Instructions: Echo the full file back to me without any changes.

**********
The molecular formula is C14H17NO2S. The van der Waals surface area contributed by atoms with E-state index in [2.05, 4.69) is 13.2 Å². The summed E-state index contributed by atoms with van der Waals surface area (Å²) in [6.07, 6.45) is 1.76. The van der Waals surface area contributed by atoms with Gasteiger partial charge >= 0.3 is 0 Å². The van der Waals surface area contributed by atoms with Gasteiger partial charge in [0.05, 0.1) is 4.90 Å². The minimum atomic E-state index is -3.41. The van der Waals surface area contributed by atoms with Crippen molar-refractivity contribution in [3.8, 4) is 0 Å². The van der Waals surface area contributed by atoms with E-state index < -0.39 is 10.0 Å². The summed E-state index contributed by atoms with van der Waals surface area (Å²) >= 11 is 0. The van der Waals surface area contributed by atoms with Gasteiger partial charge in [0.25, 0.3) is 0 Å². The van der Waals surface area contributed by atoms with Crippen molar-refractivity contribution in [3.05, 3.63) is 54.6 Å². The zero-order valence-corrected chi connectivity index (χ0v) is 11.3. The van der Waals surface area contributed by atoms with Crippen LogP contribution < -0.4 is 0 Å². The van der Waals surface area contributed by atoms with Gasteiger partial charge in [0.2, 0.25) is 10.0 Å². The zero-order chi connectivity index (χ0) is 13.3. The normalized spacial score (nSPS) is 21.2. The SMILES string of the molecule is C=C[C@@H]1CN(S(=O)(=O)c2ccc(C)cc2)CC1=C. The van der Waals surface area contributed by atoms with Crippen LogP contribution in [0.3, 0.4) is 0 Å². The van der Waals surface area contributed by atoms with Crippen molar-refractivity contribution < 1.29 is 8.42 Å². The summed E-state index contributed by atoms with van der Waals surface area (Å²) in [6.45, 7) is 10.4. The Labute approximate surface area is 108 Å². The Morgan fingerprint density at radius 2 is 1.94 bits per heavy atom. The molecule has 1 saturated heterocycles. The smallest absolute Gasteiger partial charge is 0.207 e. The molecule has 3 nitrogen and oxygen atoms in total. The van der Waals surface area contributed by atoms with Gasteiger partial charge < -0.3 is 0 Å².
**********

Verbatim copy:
The molecular formula is C14H17NO2S. The van der Waals surface area contributed by atoms with E-state index in [2.05, 4.69) is 13.2 Å². The summed E-state index contributed by atoms with van der Waals surface area (Å²) in [6.07, 6.45) is 1.76. The van der Waals surface area contributed by atoms with Gasteiger partial charge >= 0.3 is 0 Å². The van der Waals surface area contributed by atoms with Gasteiger partial charge in [0.05, 0.1) is 4.90 Å². The minimum atomic E-state index is -3.41. The van der Waals surface area contributed by atoms with Crippen molar-refractivity contribution in [3.8, 4) is 0 Å². The van der Waals surface area contributed by atoms with E-state index < -0.39 is 10.0 Å². The summed E-state index contributed by atoms with van der Waals surface area (Å²) >= 11 is 0. The van der Waals surface area contributed by atoms with Gasteiger partial charge in [0.25, 0.3) is 0 Å². The van der Waals surface area contributed by atoms with Crippen molar-refractivity contribution in [3.05, 3.63) is 54.6 Å². The zero-order valence-corrected chi connectivity index (χ0v) is 11.3. The van der Waals surface area contributed by atoms with Crippen LogP contribution < -0.4 is 0 Å². The van der Waals surface area contributed by atoms with Gasteiger partial charge in [0.2, 0.25) is 10.0 Å². The zero-order chi connectivity index (χ0) is 13.3. The normalized spacial score (nSPS) is 21.2. The SMILES string of the molecule is C=C[C@@H]1CN(S(=O)(=O)c2ccc(C)cc2)CC1=C. The van der Waals surface area contributed by atoms with Crippen LogP contribution in [0.3, 0.4) is 0 Å². The van der Waals surface area contributed by atoms with Crippen molar-refractivity contribution < 1.29 is 8.42 Å². The summed E-state index contributed by atoms with van der Waals surface area (Å²) in [6.45, 7) is 10.4. The Labute approximate surface area is 108 Å². The Morgan fingerprint density at radius 2 is 1.94 bits per heavy atom. The molecule has 1 saturated heterocycles. The smallest absolute Gasteiger partial charge is 0.207 e. The molecule has 3 nitrogen and oxygen atoms in total. The van der Waals surface area contributed by atoms with Gasteiger partial charge < -0.3 is 0 Å².